Airshows expect record 2009 attendance

April 1, 2009

Thunderbirds at "Thunder in the Desert" airshow; U.S. Air Force photo/Airman 1st Class Tracie Forte. The U.S. Air Force Thunderbird Aerial Demonstration Team’s F-16 Fighting Falcons fly past the Luke Air Force Base flag pole during the 2009 Thunder in the Desert Air Show and Open House, March 21.
Photo credit: U.S. Air Force photo/Airman 1st Class Tracie Forte.

The airshow industry launched its 2009 season last month with strong attendance at the Florida International AirShow.

“The numbers are still coming in, but we think it was the largest attendance in our 29-year history,” said Fred Buckingham, chairman of the airshow, held March 21 and 22 in Punta Gorda. He estimated 2009 attendance at 65,000 people, 18 percent higher than the event’s previous record of 55,000.

The Luke Air Force Base, Ariz., Open House and the Thunder in the Valley Air Show in Columbus, Ga.—other airshows held the same weekend—also reported record-breaking crowds. In Columbus, organizers sent free tickets home with school-age children, obligating their parents to pay for their own tickets to take advantage of the free children’s tickets. As a result, the show’s attendance topped 30,000 people. Crowds were so large at Luke Air Force Base that event organizers had to find new places to park cars.

Indicators point to a surge in airshow attendance this year as families search for low-cost, high-value, local entertainment.

“Families are cutting costs, but they’re still looking for quality entertainment,” said John Cudahy, president of the International Council of Air Shows. “That’s why airshow attendance spikes in a bad economy. Ticket prices are low, but the entertainment value is high.”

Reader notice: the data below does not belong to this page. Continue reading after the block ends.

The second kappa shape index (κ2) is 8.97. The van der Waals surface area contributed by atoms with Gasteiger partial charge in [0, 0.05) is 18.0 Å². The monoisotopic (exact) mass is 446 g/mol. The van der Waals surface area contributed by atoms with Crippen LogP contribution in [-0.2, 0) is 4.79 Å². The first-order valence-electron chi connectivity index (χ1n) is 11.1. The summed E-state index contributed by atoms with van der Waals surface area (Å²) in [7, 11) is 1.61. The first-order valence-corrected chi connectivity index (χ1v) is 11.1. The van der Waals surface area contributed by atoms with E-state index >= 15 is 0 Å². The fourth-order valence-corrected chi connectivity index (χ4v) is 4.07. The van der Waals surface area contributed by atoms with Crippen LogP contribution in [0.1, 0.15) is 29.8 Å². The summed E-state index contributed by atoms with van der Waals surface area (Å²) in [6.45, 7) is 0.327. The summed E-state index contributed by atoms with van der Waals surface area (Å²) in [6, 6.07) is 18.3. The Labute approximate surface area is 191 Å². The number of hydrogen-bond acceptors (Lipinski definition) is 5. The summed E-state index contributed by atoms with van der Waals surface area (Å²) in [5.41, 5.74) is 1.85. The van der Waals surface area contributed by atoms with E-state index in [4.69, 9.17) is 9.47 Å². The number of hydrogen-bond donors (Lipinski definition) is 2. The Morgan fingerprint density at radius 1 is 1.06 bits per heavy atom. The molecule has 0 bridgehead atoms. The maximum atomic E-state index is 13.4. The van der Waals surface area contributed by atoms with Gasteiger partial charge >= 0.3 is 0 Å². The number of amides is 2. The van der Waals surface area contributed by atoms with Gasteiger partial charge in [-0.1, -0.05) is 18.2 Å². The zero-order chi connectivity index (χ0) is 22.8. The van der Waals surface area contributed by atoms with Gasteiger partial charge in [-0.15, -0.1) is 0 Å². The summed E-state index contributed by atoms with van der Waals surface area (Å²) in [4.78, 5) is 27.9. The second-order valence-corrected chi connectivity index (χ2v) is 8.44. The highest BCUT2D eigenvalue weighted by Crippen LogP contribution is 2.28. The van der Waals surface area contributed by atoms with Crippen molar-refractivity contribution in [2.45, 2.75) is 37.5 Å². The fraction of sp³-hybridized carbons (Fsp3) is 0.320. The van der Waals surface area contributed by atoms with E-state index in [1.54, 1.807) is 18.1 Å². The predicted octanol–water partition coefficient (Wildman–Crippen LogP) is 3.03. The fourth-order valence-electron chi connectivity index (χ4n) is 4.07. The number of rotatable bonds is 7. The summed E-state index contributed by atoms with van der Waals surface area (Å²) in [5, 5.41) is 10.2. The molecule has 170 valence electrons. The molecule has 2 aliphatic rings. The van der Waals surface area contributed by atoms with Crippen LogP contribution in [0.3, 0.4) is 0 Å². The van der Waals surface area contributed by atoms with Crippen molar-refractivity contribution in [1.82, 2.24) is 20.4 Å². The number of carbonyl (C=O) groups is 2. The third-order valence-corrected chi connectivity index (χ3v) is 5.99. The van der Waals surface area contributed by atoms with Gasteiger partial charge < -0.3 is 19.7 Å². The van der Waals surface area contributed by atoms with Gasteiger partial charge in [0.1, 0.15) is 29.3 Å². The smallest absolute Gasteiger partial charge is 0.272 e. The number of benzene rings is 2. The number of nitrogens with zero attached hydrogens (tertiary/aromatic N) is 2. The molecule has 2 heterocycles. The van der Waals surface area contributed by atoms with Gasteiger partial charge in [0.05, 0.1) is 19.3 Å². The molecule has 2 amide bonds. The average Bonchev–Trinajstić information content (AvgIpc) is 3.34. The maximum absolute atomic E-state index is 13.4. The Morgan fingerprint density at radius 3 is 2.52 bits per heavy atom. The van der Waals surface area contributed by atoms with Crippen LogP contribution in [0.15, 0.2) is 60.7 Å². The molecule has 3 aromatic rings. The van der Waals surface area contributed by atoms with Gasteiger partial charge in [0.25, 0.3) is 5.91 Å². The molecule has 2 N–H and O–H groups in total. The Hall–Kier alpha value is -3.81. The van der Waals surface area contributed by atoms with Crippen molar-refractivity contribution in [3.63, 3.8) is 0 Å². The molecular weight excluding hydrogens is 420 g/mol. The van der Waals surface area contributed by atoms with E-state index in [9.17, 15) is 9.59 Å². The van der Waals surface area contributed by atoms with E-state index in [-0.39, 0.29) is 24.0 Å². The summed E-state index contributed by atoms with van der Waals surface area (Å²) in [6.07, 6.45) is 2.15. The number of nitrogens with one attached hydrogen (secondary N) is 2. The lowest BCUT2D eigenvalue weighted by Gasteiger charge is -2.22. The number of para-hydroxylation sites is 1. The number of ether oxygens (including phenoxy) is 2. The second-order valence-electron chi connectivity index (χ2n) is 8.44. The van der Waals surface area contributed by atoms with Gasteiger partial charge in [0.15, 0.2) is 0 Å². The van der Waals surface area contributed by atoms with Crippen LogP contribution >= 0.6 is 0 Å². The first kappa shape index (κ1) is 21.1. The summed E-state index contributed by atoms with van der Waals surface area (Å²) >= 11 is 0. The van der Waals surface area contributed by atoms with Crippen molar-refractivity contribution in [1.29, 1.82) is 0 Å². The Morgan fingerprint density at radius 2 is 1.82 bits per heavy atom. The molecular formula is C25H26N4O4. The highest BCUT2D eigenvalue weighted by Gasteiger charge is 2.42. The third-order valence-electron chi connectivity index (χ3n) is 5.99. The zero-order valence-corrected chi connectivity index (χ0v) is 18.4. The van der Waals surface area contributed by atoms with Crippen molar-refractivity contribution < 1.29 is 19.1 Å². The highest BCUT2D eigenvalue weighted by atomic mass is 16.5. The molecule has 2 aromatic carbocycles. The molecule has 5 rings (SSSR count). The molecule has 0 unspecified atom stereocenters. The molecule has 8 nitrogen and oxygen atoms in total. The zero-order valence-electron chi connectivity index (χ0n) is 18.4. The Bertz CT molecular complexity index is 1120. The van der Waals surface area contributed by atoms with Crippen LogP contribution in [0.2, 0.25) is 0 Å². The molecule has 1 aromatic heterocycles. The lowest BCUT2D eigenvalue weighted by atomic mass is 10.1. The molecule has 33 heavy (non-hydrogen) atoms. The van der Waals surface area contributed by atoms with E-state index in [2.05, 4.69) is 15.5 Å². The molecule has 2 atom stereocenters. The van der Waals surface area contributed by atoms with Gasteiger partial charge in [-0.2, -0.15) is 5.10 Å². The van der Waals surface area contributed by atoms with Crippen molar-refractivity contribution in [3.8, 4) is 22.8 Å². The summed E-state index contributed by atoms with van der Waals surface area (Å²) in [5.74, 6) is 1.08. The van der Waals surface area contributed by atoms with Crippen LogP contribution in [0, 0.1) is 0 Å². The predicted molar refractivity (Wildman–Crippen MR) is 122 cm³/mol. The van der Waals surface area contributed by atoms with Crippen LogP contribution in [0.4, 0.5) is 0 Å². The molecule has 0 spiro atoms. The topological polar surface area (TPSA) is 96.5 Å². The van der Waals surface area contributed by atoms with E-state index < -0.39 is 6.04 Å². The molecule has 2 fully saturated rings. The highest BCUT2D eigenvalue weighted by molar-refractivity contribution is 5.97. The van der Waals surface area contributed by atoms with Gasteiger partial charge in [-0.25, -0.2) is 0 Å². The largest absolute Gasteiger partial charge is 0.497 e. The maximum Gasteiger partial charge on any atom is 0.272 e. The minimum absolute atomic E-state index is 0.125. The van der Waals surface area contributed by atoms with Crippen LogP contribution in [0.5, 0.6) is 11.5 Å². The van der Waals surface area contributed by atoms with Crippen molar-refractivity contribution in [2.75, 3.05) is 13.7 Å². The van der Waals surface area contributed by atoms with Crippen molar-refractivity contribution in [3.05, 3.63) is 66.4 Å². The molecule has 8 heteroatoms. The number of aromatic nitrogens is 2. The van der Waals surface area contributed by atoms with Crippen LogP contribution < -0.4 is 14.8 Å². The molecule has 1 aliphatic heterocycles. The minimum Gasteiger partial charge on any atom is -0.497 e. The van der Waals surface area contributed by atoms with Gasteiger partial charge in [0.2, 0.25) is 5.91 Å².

Cudahy reported a 12- to 15-percent increase in airshow attendance during 2008, which followed patterns witnessed during 1980-1982 and 1990-1991 recessions.

Fueling the attendance increase are ticket prices that are a fraction of the cost of other entertainment options, such as amusement parks and professional sporting events.

“An airshow ticket is closer in price to a movie ticket than to a theme park or baseball game,” Cudahy said. “Now, with gasoline prices down and recessionary concerns putting other leisure options on hold, airshows are an increasingly attractive option.”

“What’s great about airshows is they showcase all that is good about our country,” said Bill Roach, who runs the Wings over Houston Airshow. “They’re exciting, patriotic, and educational. The variety of jets, vintage airplanes, parachute acts, sailplanes, and ground acts ensures that there’s something of interest for everyone.”

When the Houston show was held in late October, organizers expected an attendance drop based both on the economy and the effects of Hurricane Ike, which had decimated Texas weeks earlier. Instead, attendance climbed to record levels.

ICAS said that between early April and mid-November, more than 10 million spectators will attend more than 400 airshows across North America.